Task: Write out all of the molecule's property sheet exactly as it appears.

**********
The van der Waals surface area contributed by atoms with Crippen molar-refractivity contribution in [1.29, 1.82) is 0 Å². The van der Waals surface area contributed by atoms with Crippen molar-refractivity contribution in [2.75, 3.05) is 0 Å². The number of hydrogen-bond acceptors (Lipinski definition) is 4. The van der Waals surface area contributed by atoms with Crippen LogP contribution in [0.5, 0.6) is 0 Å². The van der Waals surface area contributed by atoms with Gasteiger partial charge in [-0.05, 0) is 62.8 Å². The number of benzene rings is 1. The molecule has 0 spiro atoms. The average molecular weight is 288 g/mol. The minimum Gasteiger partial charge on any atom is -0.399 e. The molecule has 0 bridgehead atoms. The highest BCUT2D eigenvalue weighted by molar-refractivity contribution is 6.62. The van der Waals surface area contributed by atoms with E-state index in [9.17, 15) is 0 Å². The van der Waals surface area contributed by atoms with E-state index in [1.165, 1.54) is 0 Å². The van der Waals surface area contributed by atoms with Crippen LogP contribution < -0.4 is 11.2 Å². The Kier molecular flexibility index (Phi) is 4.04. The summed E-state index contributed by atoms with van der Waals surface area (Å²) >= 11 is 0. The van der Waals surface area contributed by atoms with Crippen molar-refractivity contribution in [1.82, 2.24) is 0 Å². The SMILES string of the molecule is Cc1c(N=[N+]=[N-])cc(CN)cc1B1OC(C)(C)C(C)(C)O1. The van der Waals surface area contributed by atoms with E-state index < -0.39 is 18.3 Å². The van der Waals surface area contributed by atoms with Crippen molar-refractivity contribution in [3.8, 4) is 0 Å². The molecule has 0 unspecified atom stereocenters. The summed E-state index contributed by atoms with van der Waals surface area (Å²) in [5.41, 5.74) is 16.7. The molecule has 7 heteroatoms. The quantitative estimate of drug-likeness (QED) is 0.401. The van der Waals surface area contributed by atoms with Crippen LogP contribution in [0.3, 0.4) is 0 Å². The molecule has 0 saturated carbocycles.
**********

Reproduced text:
The van der Waals surface area contributed by atoms with Crippen molar-refractivity contribution in [1.29, 1.82) is 0 Å². The van der Waals surface area contributed by atoms with Crippen molar-refractivity contribution in [2.75, 3.05) is 0 Å². The number of hydrogen-bond acceptors (Lipinski definition) is 4. The van der Waals surface area contributed by atoms with Crippen LogP contribution in [0.5, 0.6) is 0 Å². The van der Waals surface area contributed by atoms with Gasteiger partial charge in [-0.05, 0) is 62.8 Å². The number of benzene rings is 1. The molecule has 0 spiro atoms. The average molecular weight is 288 g/mol. The minimum Gasteiger partial charge on any atom is -0.399 e. The molecule has 0 bridgehead atoms. The highest BCUT2D eigenvalue weighted by molar-refractivity contribution is 6.62. The van der Waals surface area contributed by atoms with E-state index in [9.17, 15) is 0 Å². The van der Waals surface area contributed by atoms with E-state index in [1.165, 1.54) is 0 Å². The van der Waals surface area contributed by atoms with Crippen LogP contribution < -0.4 is 11.2 Å². The Kier molecular flexibility index (Phi) is 4.04. The summed E-state index contributed by atoms with van der Waals surface area (Å²) >= 11 is 0. The van der Waals surface area contributed by atoms with Crippen molar-refractivity contribution in [1.82, 2.24) is 0 Å². The SMILES string of the molecule is Cc1c(N=[N+]=[N-])cc(CN)cc1B1OC(C)(C)C(C)(C)O1. The van der Waals surface area contributed by atoms with E-state index < -0.39 is 18.3 Å². The van der Waals surface area contributed by atoms with Crippen molar-refractivity contribution in [3.8, 4) is 0 Å². The molecule has 0 unspecified atom stereocenters. The summed E-state index contributed by atoms with van der Waals surface area (Å²) in [5.41, 5.74) is 16.7. The molecule has 7 heteroatoms. The quantitative estimate of drug-likeness (QED) is 0.401. The van der Waals surface area contributed by atoms with Crippen LogP contribution in [0.3, 0.4) is 0 Å². The molecule has 0 saturated carbocycles.